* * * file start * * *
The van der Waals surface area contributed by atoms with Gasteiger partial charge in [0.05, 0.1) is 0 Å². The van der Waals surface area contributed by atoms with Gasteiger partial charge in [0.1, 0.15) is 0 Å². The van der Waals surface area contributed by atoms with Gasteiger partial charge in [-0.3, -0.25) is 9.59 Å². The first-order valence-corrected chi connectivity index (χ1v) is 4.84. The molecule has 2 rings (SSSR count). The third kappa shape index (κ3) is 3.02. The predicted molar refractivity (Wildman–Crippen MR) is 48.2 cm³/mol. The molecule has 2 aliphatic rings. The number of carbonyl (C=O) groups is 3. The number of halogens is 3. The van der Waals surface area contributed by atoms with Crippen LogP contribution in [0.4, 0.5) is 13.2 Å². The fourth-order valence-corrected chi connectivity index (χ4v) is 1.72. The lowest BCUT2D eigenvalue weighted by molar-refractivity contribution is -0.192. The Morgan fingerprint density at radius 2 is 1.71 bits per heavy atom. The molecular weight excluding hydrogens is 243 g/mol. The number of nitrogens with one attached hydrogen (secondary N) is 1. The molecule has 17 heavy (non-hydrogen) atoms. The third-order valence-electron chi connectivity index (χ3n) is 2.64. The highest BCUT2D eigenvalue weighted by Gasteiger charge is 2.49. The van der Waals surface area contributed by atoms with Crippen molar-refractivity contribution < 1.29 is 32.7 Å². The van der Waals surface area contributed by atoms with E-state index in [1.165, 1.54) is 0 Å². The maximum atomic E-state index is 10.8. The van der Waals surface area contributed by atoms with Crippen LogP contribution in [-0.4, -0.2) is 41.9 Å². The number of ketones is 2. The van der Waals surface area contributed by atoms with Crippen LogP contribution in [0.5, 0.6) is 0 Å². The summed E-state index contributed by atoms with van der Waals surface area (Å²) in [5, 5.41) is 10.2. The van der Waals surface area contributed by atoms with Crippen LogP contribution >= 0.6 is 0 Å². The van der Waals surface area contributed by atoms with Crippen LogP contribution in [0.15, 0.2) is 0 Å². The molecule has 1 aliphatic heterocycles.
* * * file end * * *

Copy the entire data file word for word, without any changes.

The van der Waals surface area contributed by atoms with Gasteiger partial charge in [0.05, 0.1) is 0 Å². The van der Waals surface area contributed by atoms with Gasteiger partial charge in [0.1, 0.15) is 0 Å². The van der Waals surface area contributed by atoms with Gasteiger partial charge in [-0.3, -0.25) is 9.59 Å². The first-order valence-corrected chi connectivity index (χ1v) is 4.84. The molecule has 2 rings (SSSR count). The third kappa shape index (κ3) is 3.02. The predicted molar refractivity (Wildman–Crippen MR) is 48.2 cm³/mol. The molecule has 2 aliphatic rings. The number of carbonyl (C=O) groups is 3. The number of halogens is 3. The van der Waals surface area contributed by atoms with Crippen LogP contribution in [0.4, 0.5) is 13.2 Å². The fourth-order valence-corrected chi connectivity index (χ4v) is 1.72. The lowest BCUT2D eigenvalue weighted by molar-refractivity contribution is -0.192. The Morgan fingerprint density at radius 2 is 1.71 bits per heavy atom. The molecular weight excluding hydrogens is 243 g/mol. The number of nitrogens with one attached hydrogen (secondary N) is 1. The molecule has 17 heavy (non-hydrogen) atoms. The third-order valence-electron chi connectivity index (χ3n) is 2.64. The highest BCUT2D eigenvalue weighted by Gasteiger charge is 2.49. The van der Waals surface area contributed by atoms with Crippen molar-refractivity contribution < 1.29 is 32.7 Å². The van der Waals surface area contributed by atoms with E-state index in [1.165, 1.54) is 0 Å². The maximum atomic E-state index is 10.8. The van der Waals surface area contributed by atoms with Crippen LogP contribution in [-0.4, -0.2) is 41.9 Å². The number of ketones is 2. The van der Waals surface area contributed by atoms with Crippen LogP contribution in [0.5, 0.6) is 0 Å². The summed E-state index contributed by atoms with van der Waals surface area (Å²) in [5, 5.41) is 10.2. The van der Waals surface area contributed by atoms with Crippen LogP contribution >= 0.6 is 0 Å². The van der Waals surface area contributed by atoms with Crippen LogP contribution in [0.15, 0.2) is 0 Å². The molecule has 1 aliphatic heterocycles.